A quick news piece on a new report that I just saw on Van Ness Feldman's policy update (a great, free email update from a law firm in DC that specializes in climate law):
Scientists Set Fossil Fuel Budget for Planet. According to new research published this week in Nature, the world can burn only a quarter to a third of known fossil fuel reserves, and must limit anthropogenic emissions between 2000 and 2050 to about 1 trillion tons of carbon dioxide equivalent, in order to have good odds (>75%) of limiting global average temperature rise to less than 2 degrees Celsius. Many climate scientists have concluded that temperature increases beyond 2 degrees will greatly increase the odds of catastrophic and potentially irreversible climate changes. According to one of the lead researchers, realistically, global emissions must peak around 2020 to meet this budget.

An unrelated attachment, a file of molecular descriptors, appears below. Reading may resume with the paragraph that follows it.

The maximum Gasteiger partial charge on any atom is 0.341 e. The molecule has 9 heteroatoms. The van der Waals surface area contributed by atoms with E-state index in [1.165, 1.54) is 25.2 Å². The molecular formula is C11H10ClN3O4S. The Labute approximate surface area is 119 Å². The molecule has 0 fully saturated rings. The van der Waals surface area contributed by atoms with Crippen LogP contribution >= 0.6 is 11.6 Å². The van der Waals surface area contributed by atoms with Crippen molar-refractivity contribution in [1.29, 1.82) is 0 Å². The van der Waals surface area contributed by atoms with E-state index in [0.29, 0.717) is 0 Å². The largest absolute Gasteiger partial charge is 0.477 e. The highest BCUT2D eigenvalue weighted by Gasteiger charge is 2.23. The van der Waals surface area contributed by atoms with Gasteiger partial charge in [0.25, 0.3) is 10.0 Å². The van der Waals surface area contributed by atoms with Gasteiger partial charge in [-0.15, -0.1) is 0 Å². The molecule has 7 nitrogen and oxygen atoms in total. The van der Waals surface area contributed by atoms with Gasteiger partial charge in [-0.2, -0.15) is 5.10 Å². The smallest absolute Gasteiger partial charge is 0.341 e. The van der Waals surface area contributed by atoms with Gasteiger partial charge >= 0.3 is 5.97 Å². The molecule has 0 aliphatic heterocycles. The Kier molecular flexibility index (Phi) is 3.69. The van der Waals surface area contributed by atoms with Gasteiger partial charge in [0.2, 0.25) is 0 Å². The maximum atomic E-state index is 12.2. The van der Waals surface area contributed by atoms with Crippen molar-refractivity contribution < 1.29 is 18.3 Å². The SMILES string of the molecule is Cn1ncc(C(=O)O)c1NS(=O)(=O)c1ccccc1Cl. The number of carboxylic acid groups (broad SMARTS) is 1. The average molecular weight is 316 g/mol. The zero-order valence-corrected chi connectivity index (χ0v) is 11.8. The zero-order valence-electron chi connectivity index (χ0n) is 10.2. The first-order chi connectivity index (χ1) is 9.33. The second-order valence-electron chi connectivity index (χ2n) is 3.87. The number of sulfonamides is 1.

I think it's really helpful to get a sense of the concrete amounts of GHG we can emit to avoid the worst impacts of climate disruption, as opposed to continuing to talk in relative terms about % reductions from arbitrary baselines, which are based on forecasting what is perceived as feasible, vs. backcasting from what we know is necessary. I'm curious to check out the report in Nature to see if this limit of 1 trillion tons of CO2e is on par with what would give us a chance to stablize atmoshpheric concentrations (currently at 388.79 ppm) or actually lower them to what many believe to be a necessary level for safety of 350 ppm.... Stay going.